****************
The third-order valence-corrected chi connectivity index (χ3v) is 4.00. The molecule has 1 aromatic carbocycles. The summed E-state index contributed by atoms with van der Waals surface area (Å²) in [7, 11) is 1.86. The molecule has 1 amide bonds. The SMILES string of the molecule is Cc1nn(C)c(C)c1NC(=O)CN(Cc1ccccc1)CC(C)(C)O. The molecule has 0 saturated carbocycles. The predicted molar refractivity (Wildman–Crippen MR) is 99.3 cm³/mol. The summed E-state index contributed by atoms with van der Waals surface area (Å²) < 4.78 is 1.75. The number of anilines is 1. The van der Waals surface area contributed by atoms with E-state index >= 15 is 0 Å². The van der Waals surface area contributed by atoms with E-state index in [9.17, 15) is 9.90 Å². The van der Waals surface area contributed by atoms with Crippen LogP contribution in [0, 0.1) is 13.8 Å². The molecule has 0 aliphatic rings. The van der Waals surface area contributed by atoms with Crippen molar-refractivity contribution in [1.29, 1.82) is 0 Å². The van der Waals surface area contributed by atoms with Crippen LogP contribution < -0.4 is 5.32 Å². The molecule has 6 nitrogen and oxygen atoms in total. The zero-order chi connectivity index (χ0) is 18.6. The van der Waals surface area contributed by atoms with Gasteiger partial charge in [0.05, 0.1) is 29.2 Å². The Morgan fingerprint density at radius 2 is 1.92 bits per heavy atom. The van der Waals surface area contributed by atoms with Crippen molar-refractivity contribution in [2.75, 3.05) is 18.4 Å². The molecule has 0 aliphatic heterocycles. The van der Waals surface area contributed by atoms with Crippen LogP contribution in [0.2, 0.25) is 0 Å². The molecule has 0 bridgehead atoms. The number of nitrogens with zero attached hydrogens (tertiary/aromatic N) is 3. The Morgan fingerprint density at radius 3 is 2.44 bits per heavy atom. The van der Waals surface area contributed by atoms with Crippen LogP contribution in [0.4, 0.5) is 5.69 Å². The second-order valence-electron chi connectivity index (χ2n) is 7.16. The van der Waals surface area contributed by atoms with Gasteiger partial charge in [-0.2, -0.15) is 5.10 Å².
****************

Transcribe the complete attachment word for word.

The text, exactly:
The third-order valence-corrected chi connectivity index (χ3v) is 4.00. The molecule has 1 aromatic carbocycles. The summed E-state index contributed by atoms with van der Waals surface area (Å²) in [7, 11) is 1.86. The molecule has 1 amide bonds. The SMILES string of the molecule is Cc1nn(C)c(C)c1NC(=O)CN(Cc1ccccc1)CC(C)(C)O. The molecule has 0 saturated carbocycles. The predicted molar refractivity (Wildman–Crippen MR) is 99.3 cm³/mol. The summed E-state index contributed by atoms with van der Waals surface area (Å²) < 4.78 is 1.75. The number of anilines is 1. The van der Waals surface area contributed by atoms with E-state index >= 15 is 0 Å². The van der Waals surface area contributed by atoms with E-state index in [9.17, 15) is 9.90 Å². The van der Waals surface area contributed by atoms with Crippen LogP contribution in [0, 0.1) is 13.8 Å². The molecule has 0 aliphatic rings. The van der Waals surface area contributed by atoms with Crippen molar-refractivity contribution in [1.29, 1.82) is 0 Å². The van der Waals surface area contributed by atoms with Crippen LogP contribution < -0.4 is 5.32 Å². The molecule has 6 nitrogen and oxygen atoms in total. The zero-order chi connectivity index (χ0) is 18.6. The van der Waals surface area contributed by atoms with Gasteiger partial charge in [0.05, 0.1) is 29.2 Å². The Morgan fingerprint density at radius 2 is 1.92 bits per heavy atom. The van der Waals surface area contributed by atoms with Crippen molar-refractivity contribution in [2.75, 3.05) is 18.4 Å². The molecule has 0 aliphatic heterocycles. The van der Waals surface area contributed by atoms with Crippen LogP contribution in [0.2, 0.25) is 0 Å². The molecule has 0 bridgehead atoms. The number of nitrogens with zero attached hydrogens (tertiary/aromatic N) is 3. The Morgan fingerprint density at radius 3 is 2.44 bits per heavy atom. The van der Waals surface area contributed by atoms with Crippen LogP contribution in [0.4, 0.5) is 5.69 Å². The second-order valence-electron chi connectivity index (χ2n) is 7.16. The van der Waals surface area contributed by atoms with Gasteiger partial charge in [-0.2, -0.15) is 5.10 Å².